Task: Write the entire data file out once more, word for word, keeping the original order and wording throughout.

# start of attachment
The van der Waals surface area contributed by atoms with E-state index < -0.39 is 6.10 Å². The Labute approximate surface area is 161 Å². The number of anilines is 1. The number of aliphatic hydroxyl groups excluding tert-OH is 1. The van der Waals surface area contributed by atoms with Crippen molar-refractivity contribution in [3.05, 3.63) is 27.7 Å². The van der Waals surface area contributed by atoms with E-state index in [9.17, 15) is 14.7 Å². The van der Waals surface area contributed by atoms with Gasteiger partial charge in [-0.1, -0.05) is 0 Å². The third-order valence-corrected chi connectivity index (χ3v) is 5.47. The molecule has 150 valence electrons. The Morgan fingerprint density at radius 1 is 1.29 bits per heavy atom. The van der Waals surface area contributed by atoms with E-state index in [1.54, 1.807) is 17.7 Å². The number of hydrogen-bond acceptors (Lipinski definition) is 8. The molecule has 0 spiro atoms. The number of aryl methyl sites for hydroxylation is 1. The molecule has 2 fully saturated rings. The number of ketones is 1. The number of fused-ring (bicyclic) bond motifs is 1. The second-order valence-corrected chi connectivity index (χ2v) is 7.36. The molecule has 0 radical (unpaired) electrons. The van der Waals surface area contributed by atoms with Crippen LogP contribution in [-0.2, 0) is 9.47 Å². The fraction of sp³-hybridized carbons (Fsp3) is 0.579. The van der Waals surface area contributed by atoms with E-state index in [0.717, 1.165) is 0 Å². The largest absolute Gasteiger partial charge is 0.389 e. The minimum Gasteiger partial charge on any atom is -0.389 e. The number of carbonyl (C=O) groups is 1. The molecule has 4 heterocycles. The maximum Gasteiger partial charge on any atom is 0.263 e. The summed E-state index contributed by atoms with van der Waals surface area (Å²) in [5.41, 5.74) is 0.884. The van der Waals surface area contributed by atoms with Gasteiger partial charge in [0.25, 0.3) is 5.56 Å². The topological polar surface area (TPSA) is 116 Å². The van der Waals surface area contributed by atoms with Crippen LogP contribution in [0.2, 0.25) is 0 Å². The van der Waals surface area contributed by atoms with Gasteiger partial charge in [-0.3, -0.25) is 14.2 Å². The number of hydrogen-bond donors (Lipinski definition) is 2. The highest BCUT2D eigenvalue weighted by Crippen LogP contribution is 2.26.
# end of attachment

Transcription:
The van der Waals surface area contributed by atoms with E-state index < -0.39 is 6.10 Å². The Labute approximate surface area is 161 Å². The number of anilines is 1. The number of aliphatic hydroxyl groups excluding tert-OH is 1. The van der Waals surface area contributed by atoms with Crippen molar-refractivity contribution in [3.05, 3.63) is 27.7 Å². The van der Waals surface area contributed by atoms with E-state index in [9.17, 15) is 14.7 Å². The van der Waals surface area contributed by atoms with Gasteiger partial charge in [-0.1, -0.05) is 0 Å². The third-order valence-corrected chi connectivity index (χ3v) is 5.47. The molecule has 150 valence electrons. The Morgan fingerprint density at radius 1 is 1.29 bits per heavy atom. The van der Waals surface area contributed by atoms with E-state index in [1.54, 1.807) is 17.7 Å². The number of hydrogen-bond acceptors (Lipinski definition) is 8. The molecule has 0 spiro atoms. The number of aryl methyl sites for hydroxylation is 1. The molecule has 2 fully saturated rings. The number of ketones is 1. The number of fused-ring (bicyclic) bond motifs is 1. The second-order valence-corrected chi connectivity index (χ2v) is 7.36. The molecule has 0 radical (unpaired) electrons. The van der Waals surface area contributed by atoms with Crippen LogP contribution in [-0.2, 0) is 9.47 Å². The fraction of sp³-hybridized carbons (Fsp3) is 0.579. The van der Waals surface area contributed by atoms with E-state index in [0.717, 1.165) is 0 Å². The largest absolute Gasteiger partial charge is 0.389 e. The minimum Gasteiger partial charge on any atom is -0.389 e. The number of carbonyl (C=O) groups is 1. The molecule has 4 heterocycles. The maximum Gasteiger partial charge on any atom is 0.263 e. The summed E-state index contributed by atoms with van der Waals surface area (Å²) in [5.41, 5.74) is 0.884. The van der Waals surface area contributed by atoms with Gasteiger partial charge in [0.25, 0.3) is 5.56 Å². The topological polar surface area (TPSA) is 116 Å². The van der Waals surface area contributed by atoms with Crippen LogP contribution in [0.2, 0.25) is 0 Å². The van der Waals surface area contributed by atoms with Gasteiger partial charge in [-0.3, -0.25) is 14.2 Å². The number of hydrogen-bond donors (Lipinski definition) is 2. The highest BCUT2D eigenvalue weighted by Crippen LogP contribution is 2.26.